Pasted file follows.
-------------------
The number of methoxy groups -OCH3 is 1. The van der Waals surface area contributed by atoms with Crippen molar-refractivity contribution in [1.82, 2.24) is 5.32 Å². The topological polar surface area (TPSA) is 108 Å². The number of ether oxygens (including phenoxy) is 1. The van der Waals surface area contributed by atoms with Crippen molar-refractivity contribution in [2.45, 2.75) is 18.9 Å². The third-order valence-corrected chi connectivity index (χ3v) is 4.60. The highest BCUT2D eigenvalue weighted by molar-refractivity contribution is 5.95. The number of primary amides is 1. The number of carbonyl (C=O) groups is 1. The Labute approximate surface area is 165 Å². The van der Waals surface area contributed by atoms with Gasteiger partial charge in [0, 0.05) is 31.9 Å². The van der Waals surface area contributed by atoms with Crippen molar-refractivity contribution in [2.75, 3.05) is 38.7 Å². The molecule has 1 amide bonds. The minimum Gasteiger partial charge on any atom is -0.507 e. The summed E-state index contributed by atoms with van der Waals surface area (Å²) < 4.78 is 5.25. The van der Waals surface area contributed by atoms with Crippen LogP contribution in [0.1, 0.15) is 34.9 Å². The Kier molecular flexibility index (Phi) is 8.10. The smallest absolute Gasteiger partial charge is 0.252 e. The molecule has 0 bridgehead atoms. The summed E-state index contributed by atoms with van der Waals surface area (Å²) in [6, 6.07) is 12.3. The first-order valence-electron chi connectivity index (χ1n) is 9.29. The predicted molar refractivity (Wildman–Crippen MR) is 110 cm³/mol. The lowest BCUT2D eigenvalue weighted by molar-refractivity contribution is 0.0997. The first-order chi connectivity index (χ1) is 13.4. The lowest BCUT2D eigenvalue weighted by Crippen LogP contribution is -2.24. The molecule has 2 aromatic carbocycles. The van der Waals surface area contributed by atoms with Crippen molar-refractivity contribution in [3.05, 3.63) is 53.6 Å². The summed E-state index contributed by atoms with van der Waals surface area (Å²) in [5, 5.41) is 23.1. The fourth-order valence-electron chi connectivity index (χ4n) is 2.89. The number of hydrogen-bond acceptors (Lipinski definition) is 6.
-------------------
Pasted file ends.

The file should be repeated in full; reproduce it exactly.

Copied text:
The number of methoxy groups -OCH3 is 1. The van der Waals surface area contributed by atoms with Crippen molar-refractivity contribution in [1.82, 2.24) is 5.32 Å². The topological polar surface area (TPSA) is 108 Å². The number of ether oxygens (including phenoxy) is 1. The van der Waals surface area contributed by atoms with Crippen molar-refractivity contribution in [2.45, 2.75) is 18.9 Å². The third-order valence-corrected chi connectivity index (χ3v) is 4.60. The highest BCUT2D eigenvalue weighted by molar-refractivity contribution is 5.95. The number of primary amides is 1. The number of carbonyl (C=O) groups is 1. The Labute approximate surface area is 165 Å². The van der Waals surface area contributed by atoms with Gasteiger partial charge in [0, 0.05) is 31.9 Å². The van der Waals surface area contributed by atoms with Crippen molar-refractivity contribution in [2.75, 3.05) is 38.7 Å². The molecule has 1 amide bonds. The minimum Gasteiger partial charge on any atom is -0.507 e. The summed E-state index contributed by atoms with van der Waals surface area (Å²) < 4.78 is 5.25. The van der Waals surface area contributed by atoms with Crippen LogP contribution in [0.1, 0.15) is 34.9 Å². The Kier molecular flexibility index (Phi) is 8.10. The smallest absolute Gasteiger partial charge is 0.252 e. The molecule has 0 bridgehead atoms. The summed E-state index contributed by atoms with van der Waals surface area (Å²) in [6, 6.07) is 12.3. The first-order valence-electron chi connectivity index (χ1n) is 9.29. The predicted molar refractivity (Wildman–Crippen MR) is 110 cm³/mol. The lowest BCUT2D eigenvalue weighted by molar-refractivity contribution is 0.0997. The first-order chi connectivity index (χ1) is 13.4. The lowest BCUT2D eigenvalue weighted by Crippen LogP contribution is -2.24. The molecule has 2 aromatic carbocycles. The van der Waals surface area contributed by atoms with Crippen molar-refractivity contribution in [3.05, 3.63) is 53.6 Å². The summed E-state index contributed by atoms with van der Waals surface area (Å²) in [5, 5.41) is 23.1. The fourth-order valence-electron chi connectivity index (χ4n) is 2.89. The number of hydrogen-bond acceptors (Lipinski definition) is 6.